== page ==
The Electrical Worker online
September 2016

Celebrating 125 Years, IBEW Returns Home
index.html Home    print Print    email Email

Go to

The IBEW's 39th International Convention convenes this month just a mile and a half from the St. Louis boardinghouse where 10 delegates met 125 years ago to form what would become the greatest union of electrical tradesmen and tradeswomen in the world.

We return to the banks of the Mississippi River at an important juncture for the United States, for the IBEW and for the state of Missouri.

"Coming back here to St. Louis, the birthplace of our union, is a reminder of the sacrifices our brothers and sisters have made over the years fighting for better working conditions, higher wages and secure retirements," said International President Lonnie R. Stephenson. "We owe them so much, and it's a privilege to be here in this city celebrating their contributions to our way of life."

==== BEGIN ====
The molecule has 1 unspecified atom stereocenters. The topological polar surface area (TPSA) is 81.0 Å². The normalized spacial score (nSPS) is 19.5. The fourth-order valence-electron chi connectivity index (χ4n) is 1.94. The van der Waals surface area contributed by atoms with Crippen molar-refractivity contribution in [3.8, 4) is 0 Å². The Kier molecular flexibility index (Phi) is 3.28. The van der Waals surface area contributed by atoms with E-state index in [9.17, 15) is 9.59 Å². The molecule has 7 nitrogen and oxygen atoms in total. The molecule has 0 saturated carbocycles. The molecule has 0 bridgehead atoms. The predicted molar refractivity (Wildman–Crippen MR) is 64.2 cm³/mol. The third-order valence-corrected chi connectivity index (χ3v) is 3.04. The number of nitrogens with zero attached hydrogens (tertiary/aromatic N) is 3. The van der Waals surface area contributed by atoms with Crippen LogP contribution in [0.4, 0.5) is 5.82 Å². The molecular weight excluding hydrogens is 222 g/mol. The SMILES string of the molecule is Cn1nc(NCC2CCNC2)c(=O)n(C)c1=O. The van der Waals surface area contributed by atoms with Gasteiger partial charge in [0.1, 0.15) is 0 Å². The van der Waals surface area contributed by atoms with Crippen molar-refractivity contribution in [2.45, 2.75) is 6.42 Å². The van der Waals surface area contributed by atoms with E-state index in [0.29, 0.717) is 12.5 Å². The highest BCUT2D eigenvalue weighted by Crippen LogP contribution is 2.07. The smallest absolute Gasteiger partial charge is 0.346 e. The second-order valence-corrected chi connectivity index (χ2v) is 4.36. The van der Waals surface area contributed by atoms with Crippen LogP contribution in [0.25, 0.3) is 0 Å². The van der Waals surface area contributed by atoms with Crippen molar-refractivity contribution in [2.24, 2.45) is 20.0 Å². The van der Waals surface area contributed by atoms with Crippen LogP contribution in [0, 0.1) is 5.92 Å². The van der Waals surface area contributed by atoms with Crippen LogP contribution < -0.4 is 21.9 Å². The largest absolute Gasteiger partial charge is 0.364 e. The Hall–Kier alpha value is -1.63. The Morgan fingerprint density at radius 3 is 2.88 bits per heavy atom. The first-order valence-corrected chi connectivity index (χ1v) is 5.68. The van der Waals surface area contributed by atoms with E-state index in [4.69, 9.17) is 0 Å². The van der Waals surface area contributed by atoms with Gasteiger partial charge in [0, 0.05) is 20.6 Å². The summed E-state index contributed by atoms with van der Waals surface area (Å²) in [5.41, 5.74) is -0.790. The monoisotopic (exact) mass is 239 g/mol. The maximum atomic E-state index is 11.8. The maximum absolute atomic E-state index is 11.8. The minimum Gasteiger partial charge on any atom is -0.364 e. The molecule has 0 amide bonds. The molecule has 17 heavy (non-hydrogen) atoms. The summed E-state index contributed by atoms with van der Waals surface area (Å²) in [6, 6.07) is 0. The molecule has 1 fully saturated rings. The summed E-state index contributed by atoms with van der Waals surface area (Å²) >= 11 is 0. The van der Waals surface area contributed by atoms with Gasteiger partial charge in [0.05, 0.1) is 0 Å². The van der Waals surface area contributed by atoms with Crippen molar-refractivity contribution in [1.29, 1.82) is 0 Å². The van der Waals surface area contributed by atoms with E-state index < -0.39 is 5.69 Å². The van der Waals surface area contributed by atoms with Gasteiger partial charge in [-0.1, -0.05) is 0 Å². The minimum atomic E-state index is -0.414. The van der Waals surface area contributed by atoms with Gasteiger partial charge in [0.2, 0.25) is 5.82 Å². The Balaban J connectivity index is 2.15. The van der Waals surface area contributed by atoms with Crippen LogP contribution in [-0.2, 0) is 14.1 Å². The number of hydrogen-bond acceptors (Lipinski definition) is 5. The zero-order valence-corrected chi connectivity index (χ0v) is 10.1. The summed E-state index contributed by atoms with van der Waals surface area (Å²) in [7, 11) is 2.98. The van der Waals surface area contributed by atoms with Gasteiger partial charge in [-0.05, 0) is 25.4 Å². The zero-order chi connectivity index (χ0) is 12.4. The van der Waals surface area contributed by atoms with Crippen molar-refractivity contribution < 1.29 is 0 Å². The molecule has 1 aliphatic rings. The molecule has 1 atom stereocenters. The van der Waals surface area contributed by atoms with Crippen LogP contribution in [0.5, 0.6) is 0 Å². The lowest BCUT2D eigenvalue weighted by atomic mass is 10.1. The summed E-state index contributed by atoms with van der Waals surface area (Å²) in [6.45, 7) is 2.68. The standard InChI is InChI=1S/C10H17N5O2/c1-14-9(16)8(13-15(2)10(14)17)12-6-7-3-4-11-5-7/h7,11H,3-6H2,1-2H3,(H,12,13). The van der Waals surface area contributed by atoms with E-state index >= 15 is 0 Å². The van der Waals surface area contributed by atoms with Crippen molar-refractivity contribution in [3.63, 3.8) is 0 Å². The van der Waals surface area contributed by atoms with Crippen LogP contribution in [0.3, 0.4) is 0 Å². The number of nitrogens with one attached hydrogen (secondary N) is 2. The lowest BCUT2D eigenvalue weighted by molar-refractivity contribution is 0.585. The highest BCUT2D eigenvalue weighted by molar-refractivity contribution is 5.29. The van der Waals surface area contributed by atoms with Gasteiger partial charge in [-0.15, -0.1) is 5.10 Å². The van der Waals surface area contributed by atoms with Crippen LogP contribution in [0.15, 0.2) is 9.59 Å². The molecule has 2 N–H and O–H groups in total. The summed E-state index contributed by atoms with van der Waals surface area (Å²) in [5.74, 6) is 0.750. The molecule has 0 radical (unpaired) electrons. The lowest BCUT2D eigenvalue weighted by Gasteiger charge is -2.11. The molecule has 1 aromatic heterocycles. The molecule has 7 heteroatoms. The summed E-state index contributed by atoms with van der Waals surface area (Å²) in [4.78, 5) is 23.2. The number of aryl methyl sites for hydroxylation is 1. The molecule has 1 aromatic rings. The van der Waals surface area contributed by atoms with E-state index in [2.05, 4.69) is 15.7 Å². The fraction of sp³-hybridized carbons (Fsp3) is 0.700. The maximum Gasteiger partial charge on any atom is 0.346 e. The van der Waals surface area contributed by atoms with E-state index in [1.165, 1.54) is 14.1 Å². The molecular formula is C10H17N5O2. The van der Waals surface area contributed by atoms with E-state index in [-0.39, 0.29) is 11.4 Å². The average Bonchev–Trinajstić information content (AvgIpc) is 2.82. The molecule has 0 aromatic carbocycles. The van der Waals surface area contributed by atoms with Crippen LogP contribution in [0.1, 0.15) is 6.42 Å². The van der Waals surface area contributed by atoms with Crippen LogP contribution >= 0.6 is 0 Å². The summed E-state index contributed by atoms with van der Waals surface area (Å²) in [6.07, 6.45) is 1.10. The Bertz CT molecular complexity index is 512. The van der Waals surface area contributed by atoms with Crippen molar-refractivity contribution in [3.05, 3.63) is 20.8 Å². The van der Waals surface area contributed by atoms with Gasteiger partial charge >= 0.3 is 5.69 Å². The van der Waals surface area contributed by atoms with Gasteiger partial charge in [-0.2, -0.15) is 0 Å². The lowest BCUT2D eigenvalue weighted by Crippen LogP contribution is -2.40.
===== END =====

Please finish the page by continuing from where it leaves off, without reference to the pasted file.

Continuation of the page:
In 1890, when Henry Miller arrived in St. Louis, the booming Gateway City was a hotbed of labor activism. That year, Miller and other electricians working at the city's grand Exposition Hall formed Local 5221, affiliated with Samuel Gompers' American Federation of Labor. But Miller had bigger dreams, and just a year later, he and nine delegates from around the country came together at 2728 Franklin Ave. and drew up the constitution for what became the National Brotherhood of Electrical Workers.

With that legacy in mind, and in the shadow of the city's famous Gateway Arch, more than 3,000 IBEW delegates, alternates and guests will gather this month to elect leaders, debate laws and resolutions and to celebrate the Brotherhood and its origins in St. Louis.